Sunday, September 23, 2007

EHD Hits Middle Tennessee Hard

With temperatures in the mid 90s for the opening weekend of the Tennessee bow season, I decided that it was just too hot to hunt. I must be getting old... That didn't keep me out of the woods, however. After spending a couple hours on Saturday morning talking about pursuit-style hunting with Rambuck and Doug Markham on the Outdoors with Doug Markham radio show, I decided to put in some serious scouting time on a terrific piece of hunting land in the middle Tennessee area. OK, maybe I'm not that old.

First, the good news. I found many red oaks with good quantities of acorns, and several fruit-bearing persimmons. None of the mast was ripe yet, so none were dominant trees. I've noted the location of the trees on my topo map and will keep an eye on them as the season progresses. There are certainly some future dominant trees in the bunch.

I did find exactly two chinkapin oak acorns - the first and only acorns from the white oak family that I've found so far this year. I just happened to glance up and see them. I also found the first four rubs of the season.

Now the bad news. Middle and West Tennessee deer are experiencing a severe outbreak of Epizootic Hemorrhagic Disease or EHD. EHD is caused by a virus that is transmitted to deer by small biting insects called midges or no-seeums. Deer infected with EHD develop sores and severe swelling in their mouths, making eating and drinking difficult. According to the Tennessee Wildlife Resources Agency, EHD is a common disease among deer but poses no risk to humans. It does, however, typically kill about a third of the deer that contract it. The TWRA has produced a very good informational podcast about the disease. Click here to view it.

Sadly, I found two terrific bucks that fell victim to the disease. The first was a tall-racked eight pointer that would probably score in the 120's.

The second was a very nice ten pointer that definitely would have made Pope and Young.

Both deer were found within 30 yards of water. I've been told that the severe drought this summer has aggravated the EHD outbreak by concentrating deer around water sources where the midges hatch. Even though both deer had obviously been dead for quite a while, neither had been seriously scavenged, which makes me believe that there must be lots of other opportunities for the buzzards and coyotes to fill their bellies. We could be in for a tough year...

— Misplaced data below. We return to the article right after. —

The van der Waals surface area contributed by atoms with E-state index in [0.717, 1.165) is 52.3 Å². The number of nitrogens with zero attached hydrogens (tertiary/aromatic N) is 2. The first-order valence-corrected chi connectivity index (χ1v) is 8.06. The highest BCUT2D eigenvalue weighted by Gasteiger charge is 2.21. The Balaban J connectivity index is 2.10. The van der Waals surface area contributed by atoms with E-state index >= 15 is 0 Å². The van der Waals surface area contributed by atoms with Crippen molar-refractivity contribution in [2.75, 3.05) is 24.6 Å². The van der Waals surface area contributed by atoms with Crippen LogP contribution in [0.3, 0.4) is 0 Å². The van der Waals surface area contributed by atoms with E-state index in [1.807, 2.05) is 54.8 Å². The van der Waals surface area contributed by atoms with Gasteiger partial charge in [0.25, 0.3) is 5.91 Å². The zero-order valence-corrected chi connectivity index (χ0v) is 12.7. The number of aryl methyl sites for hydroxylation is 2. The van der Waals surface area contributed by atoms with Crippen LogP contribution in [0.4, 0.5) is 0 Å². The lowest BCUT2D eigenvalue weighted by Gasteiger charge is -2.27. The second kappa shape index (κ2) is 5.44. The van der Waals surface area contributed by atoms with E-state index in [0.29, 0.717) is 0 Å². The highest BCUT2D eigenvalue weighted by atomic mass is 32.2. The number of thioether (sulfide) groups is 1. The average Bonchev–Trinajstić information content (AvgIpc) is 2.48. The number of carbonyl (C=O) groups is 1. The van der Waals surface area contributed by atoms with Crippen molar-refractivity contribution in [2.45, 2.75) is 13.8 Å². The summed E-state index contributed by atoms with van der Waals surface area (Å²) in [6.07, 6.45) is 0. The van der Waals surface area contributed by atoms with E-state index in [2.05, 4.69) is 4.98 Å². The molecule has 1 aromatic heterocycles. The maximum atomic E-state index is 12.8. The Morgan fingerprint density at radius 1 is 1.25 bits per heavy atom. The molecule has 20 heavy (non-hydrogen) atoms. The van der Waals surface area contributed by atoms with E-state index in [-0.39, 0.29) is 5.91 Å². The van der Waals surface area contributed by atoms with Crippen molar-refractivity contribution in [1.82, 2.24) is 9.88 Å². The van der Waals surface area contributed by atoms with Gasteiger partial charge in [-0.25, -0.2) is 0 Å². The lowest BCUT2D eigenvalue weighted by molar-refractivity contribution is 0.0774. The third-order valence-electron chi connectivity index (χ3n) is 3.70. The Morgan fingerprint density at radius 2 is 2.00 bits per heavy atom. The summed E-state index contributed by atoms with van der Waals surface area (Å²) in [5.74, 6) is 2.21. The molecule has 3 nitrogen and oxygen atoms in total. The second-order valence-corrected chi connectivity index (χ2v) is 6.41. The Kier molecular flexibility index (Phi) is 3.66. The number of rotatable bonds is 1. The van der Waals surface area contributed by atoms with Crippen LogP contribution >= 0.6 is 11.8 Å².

Late 2007 Update: Reports from the Tennessee Wildlife Resources Agency were that over half the deer population in certain parts of middle Tennessee were lost to EHD. The photo above shows the cracked hooves of a buck that I killed during muzzle loader season. He was limping noticeably as he approached, so I assumed he had been injured. I wasn't until I field dressed him that I discovered he was uninjured except for the cracked hooves. I discovered later that this is typical of deer that survive an EHD infection.


Anonymous said...

The deer you killed with cracked hooves from EHD...did you eat it still?

Pursuit Hunter said...

I did. I was told by a TWRA biologist that the meat was safe to eat.

Anonymous said...

Hi, thanks for this post. I just moved to middle TN. Do you know if EHD is still a big issue? Thanks!

Pursuit Hunter said...

John, EHD is always present in the deer herd, but it seldom reaches epidemic proportions like it did on 2007. Usually there are just small isolated outbreaks.